Atoxoplasma spp

From Bird
Life cycle of Isospora sp. Atoxoplasma sp. life cycle is similar except infection of mononuclear cells occurs in blood and tissues where the organism proliferates by binary fission (Gardiner CH, Fayer R, Dubey JP: An Atlas of Protozoan Parasites in Animal Tissues. Washington, DC: USDA/ARS, Agriculture Handbook # 651 p.31).
Schematic drawing of Atoxoplasma sp. oocyst containing two sporocysts with four sporozoites each (Gardiner CH, Fayer R, Dubey JP: An Atlas of Protozoan Parasites in Animal Tissues. Washington, DC: USDA/ARS, Agriculture Handbook # 651 p.20).
Atoxoplasma merozoites within macrophges and lymphocytes in a section of liver. H&E stain.
Atoxoplasma merozoites within the cytoplasm lymphocytes in a liver imprint. Scattered free nuclei from lysed hepatocytes also are present. Wright’s stain.
Atoxoplasma merozoites within the cytoplasm of lymphocytes in a blood smear. Wright’s stain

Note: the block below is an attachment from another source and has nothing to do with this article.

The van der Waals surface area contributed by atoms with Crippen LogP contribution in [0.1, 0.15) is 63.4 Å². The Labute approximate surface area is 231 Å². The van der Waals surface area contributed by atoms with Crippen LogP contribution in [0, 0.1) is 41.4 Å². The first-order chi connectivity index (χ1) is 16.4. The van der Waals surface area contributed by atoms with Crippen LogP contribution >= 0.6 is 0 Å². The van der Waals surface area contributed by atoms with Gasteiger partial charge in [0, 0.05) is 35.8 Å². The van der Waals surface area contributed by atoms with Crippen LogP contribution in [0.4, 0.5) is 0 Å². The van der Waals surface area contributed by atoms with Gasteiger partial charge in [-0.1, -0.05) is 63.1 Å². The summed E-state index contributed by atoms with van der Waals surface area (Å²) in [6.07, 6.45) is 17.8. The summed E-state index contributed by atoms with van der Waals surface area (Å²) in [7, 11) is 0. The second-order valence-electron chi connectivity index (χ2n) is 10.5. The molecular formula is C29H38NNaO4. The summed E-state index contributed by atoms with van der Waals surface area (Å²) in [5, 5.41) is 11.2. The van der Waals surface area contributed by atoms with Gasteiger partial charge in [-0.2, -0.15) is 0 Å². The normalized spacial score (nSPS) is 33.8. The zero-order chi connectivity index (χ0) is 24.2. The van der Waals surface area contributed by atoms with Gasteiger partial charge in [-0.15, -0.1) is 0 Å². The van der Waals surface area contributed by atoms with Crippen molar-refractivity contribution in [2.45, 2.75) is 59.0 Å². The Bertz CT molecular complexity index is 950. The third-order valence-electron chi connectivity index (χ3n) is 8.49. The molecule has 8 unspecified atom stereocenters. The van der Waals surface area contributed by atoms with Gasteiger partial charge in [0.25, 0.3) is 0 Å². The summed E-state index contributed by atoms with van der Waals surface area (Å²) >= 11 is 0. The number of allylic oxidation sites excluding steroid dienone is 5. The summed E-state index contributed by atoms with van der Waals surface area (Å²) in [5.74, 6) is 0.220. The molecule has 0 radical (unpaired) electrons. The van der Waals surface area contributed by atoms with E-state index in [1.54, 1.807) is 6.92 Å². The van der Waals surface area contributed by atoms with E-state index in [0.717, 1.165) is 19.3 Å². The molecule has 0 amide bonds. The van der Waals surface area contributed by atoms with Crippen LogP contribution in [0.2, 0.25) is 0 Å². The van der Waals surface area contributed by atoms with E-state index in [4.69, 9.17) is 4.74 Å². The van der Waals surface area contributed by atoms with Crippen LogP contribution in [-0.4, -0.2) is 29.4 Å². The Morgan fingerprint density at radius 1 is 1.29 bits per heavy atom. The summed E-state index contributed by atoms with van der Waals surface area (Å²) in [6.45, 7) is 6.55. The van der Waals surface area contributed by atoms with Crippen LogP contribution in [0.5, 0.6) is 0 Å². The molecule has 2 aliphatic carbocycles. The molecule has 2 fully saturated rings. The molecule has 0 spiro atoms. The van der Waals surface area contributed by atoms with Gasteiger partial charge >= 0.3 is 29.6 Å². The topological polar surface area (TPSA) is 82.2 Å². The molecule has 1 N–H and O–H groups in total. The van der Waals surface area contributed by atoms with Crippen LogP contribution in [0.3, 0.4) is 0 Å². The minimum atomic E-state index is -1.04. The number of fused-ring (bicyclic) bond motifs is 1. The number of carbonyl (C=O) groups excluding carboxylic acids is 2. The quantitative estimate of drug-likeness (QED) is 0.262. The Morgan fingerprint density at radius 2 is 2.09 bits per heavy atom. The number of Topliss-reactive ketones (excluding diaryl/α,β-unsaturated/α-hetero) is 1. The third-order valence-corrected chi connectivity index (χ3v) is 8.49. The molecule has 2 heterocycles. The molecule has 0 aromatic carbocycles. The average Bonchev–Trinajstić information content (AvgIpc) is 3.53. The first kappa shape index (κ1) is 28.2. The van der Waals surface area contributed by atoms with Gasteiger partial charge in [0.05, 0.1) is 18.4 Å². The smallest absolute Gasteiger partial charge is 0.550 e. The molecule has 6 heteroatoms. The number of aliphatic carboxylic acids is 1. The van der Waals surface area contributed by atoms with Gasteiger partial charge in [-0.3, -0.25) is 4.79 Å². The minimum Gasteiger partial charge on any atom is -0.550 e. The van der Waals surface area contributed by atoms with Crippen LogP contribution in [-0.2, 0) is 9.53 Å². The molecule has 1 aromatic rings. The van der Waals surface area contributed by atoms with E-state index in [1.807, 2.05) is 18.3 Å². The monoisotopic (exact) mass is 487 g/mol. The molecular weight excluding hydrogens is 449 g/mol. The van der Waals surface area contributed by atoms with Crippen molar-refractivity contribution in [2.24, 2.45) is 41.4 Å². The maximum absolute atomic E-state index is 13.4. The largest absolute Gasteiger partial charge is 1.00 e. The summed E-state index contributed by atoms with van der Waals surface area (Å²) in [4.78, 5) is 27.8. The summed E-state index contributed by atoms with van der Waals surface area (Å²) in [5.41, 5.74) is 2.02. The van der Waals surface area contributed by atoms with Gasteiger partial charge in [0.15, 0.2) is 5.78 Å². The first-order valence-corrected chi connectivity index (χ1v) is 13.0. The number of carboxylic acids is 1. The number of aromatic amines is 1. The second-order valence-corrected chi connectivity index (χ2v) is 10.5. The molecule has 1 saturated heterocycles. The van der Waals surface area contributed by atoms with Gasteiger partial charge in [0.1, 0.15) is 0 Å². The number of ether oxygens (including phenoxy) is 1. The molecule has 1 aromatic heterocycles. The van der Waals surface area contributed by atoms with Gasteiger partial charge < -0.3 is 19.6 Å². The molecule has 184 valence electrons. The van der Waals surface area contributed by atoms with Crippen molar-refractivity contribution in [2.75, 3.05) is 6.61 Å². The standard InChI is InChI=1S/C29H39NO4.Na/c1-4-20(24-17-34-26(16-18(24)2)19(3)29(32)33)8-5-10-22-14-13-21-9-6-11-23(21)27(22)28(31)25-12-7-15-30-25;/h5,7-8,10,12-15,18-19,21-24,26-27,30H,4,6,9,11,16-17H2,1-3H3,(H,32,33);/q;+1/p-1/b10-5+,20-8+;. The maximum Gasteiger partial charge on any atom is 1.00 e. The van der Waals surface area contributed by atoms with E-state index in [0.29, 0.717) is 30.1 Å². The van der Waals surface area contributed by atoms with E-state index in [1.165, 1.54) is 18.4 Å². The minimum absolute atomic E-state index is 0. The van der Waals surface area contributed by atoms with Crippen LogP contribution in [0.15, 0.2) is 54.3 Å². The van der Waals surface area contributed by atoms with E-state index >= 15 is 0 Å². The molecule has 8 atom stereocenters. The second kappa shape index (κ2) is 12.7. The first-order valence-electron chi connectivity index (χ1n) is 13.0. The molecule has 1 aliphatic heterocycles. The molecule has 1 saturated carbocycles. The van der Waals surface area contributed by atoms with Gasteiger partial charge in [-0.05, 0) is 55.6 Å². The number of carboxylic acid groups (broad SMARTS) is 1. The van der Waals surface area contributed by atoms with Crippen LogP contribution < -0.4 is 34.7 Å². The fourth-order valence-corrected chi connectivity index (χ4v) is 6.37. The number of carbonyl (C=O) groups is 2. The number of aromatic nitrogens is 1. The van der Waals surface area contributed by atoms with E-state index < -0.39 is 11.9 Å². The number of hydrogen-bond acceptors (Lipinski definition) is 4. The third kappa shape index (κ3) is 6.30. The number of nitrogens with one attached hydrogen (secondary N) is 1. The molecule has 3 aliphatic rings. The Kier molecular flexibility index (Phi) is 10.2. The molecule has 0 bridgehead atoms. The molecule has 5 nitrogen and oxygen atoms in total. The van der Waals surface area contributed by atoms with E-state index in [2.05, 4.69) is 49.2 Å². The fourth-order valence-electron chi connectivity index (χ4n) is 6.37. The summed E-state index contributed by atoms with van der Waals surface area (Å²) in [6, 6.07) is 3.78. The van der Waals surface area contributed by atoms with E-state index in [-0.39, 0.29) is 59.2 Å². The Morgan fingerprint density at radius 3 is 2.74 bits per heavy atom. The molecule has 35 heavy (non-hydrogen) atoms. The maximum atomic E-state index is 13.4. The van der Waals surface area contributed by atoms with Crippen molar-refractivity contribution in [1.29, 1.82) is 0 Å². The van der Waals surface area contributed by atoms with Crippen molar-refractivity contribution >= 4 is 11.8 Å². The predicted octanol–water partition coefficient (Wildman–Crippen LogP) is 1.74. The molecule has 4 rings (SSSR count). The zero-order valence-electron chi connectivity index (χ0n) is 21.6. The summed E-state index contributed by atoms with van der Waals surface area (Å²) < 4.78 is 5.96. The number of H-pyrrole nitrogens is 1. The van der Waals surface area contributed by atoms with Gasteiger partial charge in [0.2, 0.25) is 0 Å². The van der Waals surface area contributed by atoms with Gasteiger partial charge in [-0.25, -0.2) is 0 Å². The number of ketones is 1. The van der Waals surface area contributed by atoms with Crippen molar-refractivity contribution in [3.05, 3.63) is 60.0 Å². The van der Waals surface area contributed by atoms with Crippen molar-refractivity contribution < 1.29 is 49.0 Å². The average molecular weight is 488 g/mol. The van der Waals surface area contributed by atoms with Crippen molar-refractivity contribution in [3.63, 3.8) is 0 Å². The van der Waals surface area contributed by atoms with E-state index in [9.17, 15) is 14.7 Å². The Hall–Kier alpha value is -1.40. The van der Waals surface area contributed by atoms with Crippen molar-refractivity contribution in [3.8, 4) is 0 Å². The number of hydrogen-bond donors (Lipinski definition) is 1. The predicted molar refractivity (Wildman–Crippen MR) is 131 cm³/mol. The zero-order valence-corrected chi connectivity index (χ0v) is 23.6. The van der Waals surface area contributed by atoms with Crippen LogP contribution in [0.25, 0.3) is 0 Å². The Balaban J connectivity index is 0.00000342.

Atoxoplasmosis is a parasitic disease primarily of passerine birds, especially canaries, finches, sparrows, grosbeaks, starlings, and mynahs. It is caused by species of the coccidian protozoan Atoxoplasma, a host-specific parasite. Atoxoplasma serini, the species found in canaries, is not infectious to sparrows; likewise, the species infecting sparrows is non-infectious to canaries[1][2]. The parasite is transmitted via the fecal-oral route and not by mites as was formerly thought when it was known as Lankesterella. Parasitism may cause rapid and fatal disease in fledgling birds. This particular parasite is a special threat to successful species preservation of endangered Bali mynahs.